Greece: the system is bankrupt

Submitted by Matthew on 5 October, 2011 - 10:15

ADEDY, the Greek public sector union organisation, has started a wave of occupations from 3 October.

Occupations are taking place in the ministries of economics, culture, agriculture and development, justice, and labour, and in ten local councils.

GSEE, the private sector union organisation, is already calling for a general strike on 19 October. The leader of ADEDY has denounced the Pasok government as sacrificing public sector workers and services to the financial speculators. “Our response will be a waves of strikes-occupations and demonstrations”.

The leader of GSEE said: “Our struggles will carry on as long as their policies that push all Greek working class to poverty and destitution carry on. The Pasok government is not saving our country, because our country is the Greek workers who are under attack”.

648 schools and over 97 universities are occupied against the government's attacks on education. In particular, On 3 October a massive demonstration of students on the centre of Athens blocked all roads and paralysed the traffic for hours, asking for more money to meet educational needs.

On 5 October GSEE and ADEDY have jointly called for a 24 hour strike. Transport workers, journalists, lawyers, public hospital workers, utility workers, tax collectors and others will join this strike.

The 5 October strikes, hand in hand with workers' and students' occupations, should be the start of a continuous general strike.

Every workplace should call meetings to vote on participation. Now is the time to transform these 24 hour strikes into a continuous general strike.

With Greece in crisis, and a slump in productive investments, the answer from the government and the troika is more and more extensive attacks on the working class.

Those will reduce further the tax contributions of workers, push more workers on unemployment and dependence on the benefit system, and reduce even further their buying power, and so push the economy even further into stagnation. The vicious circle will sucking workers' pensions and wages into the bankers' black hole.

The Greek Budget due to be voted on after the middle of October sets this rough schedule:

• Public sector spending to be reduced from 15.2 billion euros to 13.2 billion euros

• Pension spending to stay roughly the same, going from 6.5 billion to 6.6 billion euros, despite the thousands of Greek workers that will be forced into reliance on pensions within the next months.

• Tax revenues to be increased, with more direct and indirect taxes hitting Greek workers.

The “troika” (EU, European Central Bank, and IMF), Greece's Pasok (Labour) government, and the Greek Tory Party (New Democracy) are all in virtual agreement. They disagree only on the form and distribution of the attack.

There is national and international agreement and unity between the Greek capitalist class and the international institutions.

Despite the Greek government's “good intentions”, its numbers did not add up on the weekend of 2-3 October. The Greek deficit is expected to amount to 8.5% of GDP rather than the 7.6% required by the Troika (EU, European Central Bank, IMF) for more credit.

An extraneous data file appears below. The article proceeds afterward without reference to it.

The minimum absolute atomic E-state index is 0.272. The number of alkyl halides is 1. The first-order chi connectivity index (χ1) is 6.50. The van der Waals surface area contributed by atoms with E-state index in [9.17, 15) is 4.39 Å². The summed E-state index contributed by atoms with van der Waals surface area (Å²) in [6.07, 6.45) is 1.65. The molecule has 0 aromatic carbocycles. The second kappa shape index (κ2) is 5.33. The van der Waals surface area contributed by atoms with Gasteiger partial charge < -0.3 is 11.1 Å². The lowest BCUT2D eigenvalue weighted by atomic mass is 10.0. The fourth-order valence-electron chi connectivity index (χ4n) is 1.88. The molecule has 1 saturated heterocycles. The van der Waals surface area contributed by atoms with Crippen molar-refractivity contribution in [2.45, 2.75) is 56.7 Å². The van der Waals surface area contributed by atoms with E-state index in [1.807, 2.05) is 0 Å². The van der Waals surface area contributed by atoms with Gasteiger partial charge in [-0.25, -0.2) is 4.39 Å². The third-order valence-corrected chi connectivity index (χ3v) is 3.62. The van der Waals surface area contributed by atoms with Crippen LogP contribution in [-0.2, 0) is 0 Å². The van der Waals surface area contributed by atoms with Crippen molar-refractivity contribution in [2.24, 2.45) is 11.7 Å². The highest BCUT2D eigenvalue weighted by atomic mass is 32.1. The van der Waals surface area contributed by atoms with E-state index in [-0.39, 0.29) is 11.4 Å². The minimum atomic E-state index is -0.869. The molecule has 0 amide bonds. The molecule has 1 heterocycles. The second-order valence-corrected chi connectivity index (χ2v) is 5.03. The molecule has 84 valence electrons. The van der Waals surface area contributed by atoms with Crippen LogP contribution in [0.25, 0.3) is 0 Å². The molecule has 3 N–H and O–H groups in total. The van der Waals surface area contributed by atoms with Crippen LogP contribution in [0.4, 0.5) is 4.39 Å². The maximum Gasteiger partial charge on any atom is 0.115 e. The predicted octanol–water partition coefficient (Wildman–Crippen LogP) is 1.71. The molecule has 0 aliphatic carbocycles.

Now 30,000 workers in Greece's public sector are to be sacked. Each department will be bullied to prepare a list of 10% of workers “surplus to requirements”. About 8,000 workers will be placed “on hold” and have their wage reduced to 60% of its already reduced level (around 700 to 800 euros per month).

These workers “have the right” to apply for new jobs. But the minister has announced that for every ten to fifteen workers leaving the public sector, at most one new job will be created.

A further 18,000 to 20,000 workers within two years of retirement will also be put “on hold”, on 60% of their wages, awaiting their reduced pension. 3,000 to 4,000 public sector workers still working above age 65 will be sacked.

The government has the cheek to reassure public sector workers that it will make special arrangements for married couples so that only one of the two will be sacked! That is the Greek Pasok (Labour) government's definitions of workers' rights.

For years now Greek governments have tried to divide Greek workers by saying that those in the public sector are privileged at the expense of private-sector workers.

The cuts build on a long-prepared ideological war against the “cumbersome” public sector and the “laziness” of its workers.

Despite government propaganda that public sector wages brought the debt crisis, and if the public sector wages are cut then private sector workers' wages and rights will be saved, the opposite is true. The Troika has asked the Pasok government to intervene to reduce further private sector workers' nationally agreed minimum wage.

However honourable and symbolic refusal to pay the newly imposed taxes and the burning of the government papers are, they are not enough to deter the government and the Troika. Strikes and occupations have the power, and can stop them.

No worker should be fooled by the government's and media’s propaganda that our strikes will lead Greece to bankruptcy. Their system and their arguments are bankrupt. Our hard earned wages and pensions go to inflate their financial bubbles that are destined to burst. They are the past. We are the future.

Our united struggle can stop to the coordinated government and Troika attacks, and push forward its own alternative proposals: to take control of the banks, the public sector, the utility companies, and big business, and to utilise the wealth that is produced for the benefit and in the interests of its producers.

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